What is medico-legal work?
Medico-legal work covers:
- written reports for court
- attendance at court (as a witness)
- attendance at conferences with counsel or other legal professions
You may be asked to undertake this work providing one of the following:
- fact – as an ordinary witness. Doctors acting in this capacity do so as members of the public. You can only claim out-of-pocket expenses for court attendance and may be summoned to attend court
- medical fact – as a professional witness giving evidence from knowledge obtained in a professional capacity, and whose evidence is confined to matters of fact (e.g. doctor giving evidence on treatment given to the subject of the proceedings)
- medical opinion – as an expert witness appointed by one side or the other to interpret the facts using clinical expertise (usually a consultant or other specialist).
Can I charge a fee?
The fee amount you will receive for medico-legal work will depend on who is requesting the information and in what capacity they are asking you for this. Here are some of the fees listed for this work.
The fees paid by the CPS to professional witnesses and ordinary witnesses are fixed. As an expert witness, you can choose whether to accept the work. The CPS has issued guidance covering the rates it will pay in the majority of cases however you may be able to negotiate a higher fee if there is relevant justification related to the expertise needed rather than the individual’s personal qualifications.
It is CPS policy to contact an expert witness in advance of the hearing in order to agree a fee. Unfortunately, this is not always possible, especially when hearings are listed at short notice. It is advisable, therefore, for doctors to contact the relevant CPS office in order to seek agreement on fees both for attendance at court and for any necessary preparation.
When called by the defence, a witness enters into a contract with the solicitor.
However, the solicitor will seek to pay similar fees to the CPS because in the event of costs being awarded, (either through legal aid or as a result of winning the case), the costs allowed will be limited to the amount which the LCD thinks is reasonable.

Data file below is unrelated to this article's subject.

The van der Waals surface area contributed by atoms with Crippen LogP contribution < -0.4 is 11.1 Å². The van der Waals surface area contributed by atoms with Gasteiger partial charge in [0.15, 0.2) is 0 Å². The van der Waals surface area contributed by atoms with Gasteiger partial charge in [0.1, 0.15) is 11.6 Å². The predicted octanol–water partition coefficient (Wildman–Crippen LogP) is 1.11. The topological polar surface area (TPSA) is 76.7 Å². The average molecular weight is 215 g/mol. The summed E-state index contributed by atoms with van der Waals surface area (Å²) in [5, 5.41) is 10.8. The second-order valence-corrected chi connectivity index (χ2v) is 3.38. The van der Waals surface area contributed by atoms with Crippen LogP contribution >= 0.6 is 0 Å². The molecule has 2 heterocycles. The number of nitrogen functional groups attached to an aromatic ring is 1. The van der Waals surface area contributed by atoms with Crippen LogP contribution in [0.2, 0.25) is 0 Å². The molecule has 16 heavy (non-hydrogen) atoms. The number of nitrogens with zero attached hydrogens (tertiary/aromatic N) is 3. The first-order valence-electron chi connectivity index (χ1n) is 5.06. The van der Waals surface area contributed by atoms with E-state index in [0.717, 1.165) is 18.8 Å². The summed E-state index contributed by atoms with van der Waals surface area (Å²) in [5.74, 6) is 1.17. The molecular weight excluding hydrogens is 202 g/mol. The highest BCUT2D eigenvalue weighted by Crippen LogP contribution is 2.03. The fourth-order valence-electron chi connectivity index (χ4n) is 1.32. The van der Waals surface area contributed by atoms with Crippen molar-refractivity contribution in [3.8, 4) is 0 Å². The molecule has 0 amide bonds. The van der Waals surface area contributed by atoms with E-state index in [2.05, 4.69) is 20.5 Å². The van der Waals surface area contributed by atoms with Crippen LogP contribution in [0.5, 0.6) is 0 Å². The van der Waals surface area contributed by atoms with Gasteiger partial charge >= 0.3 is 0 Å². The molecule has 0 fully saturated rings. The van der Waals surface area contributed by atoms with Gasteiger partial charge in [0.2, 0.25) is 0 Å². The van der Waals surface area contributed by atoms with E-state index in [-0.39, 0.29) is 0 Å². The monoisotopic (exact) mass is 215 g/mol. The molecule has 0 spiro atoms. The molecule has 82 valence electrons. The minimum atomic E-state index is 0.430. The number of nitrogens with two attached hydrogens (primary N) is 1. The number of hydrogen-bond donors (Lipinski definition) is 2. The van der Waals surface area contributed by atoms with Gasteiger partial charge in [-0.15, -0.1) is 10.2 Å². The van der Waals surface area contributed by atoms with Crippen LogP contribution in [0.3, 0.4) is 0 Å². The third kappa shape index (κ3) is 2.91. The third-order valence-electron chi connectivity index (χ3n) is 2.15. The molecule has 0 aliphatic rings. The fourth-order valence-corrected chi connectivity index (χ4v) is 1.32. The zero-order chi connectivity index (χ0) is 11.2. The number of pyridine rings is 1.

Nonetheless, doctors may wish to take account of their own private rate when proposing fees to solicitors. However, the scope for use of such fees in criminal cases is limited; nearly all cases are legally aided and very few are brought as a result of a private prosecution.
Legal aid expert witness fees in England and Wales
Fees for civil cases
In all civil cases the doctor's contract is with the solicitor and, as in criminal cases, a potential expert witness can choose whether or not to become involved and may stipulate terms relating to the fee.
Except in legal aid cases, the general rule is that solicitors are personally responsible for the payment of fees for work requested by them: whether or not they receive payment from the client; whether or not the client wins the case; and whether or not the costs recovered from the other side cover the full cost of the case.
Payment should ordinarily be made in the normal course of business, not at the conclusion of the case.
The guide states that 'unless there is an agreement to the contrary, a solicitor is personally responsible for paying the proper costs of any professional agent or other person whom he instructs on behalf of his client, whether or not he receives payment by his client'. This principle applies to report fees and other qualifying work, as well as witness expenses.
Witness fees in Scotland
Fees and guidance for witnesses in Scotland:
Witness fees in Northern Ireland
Fees and guidance for witnesses in Northern Ireland: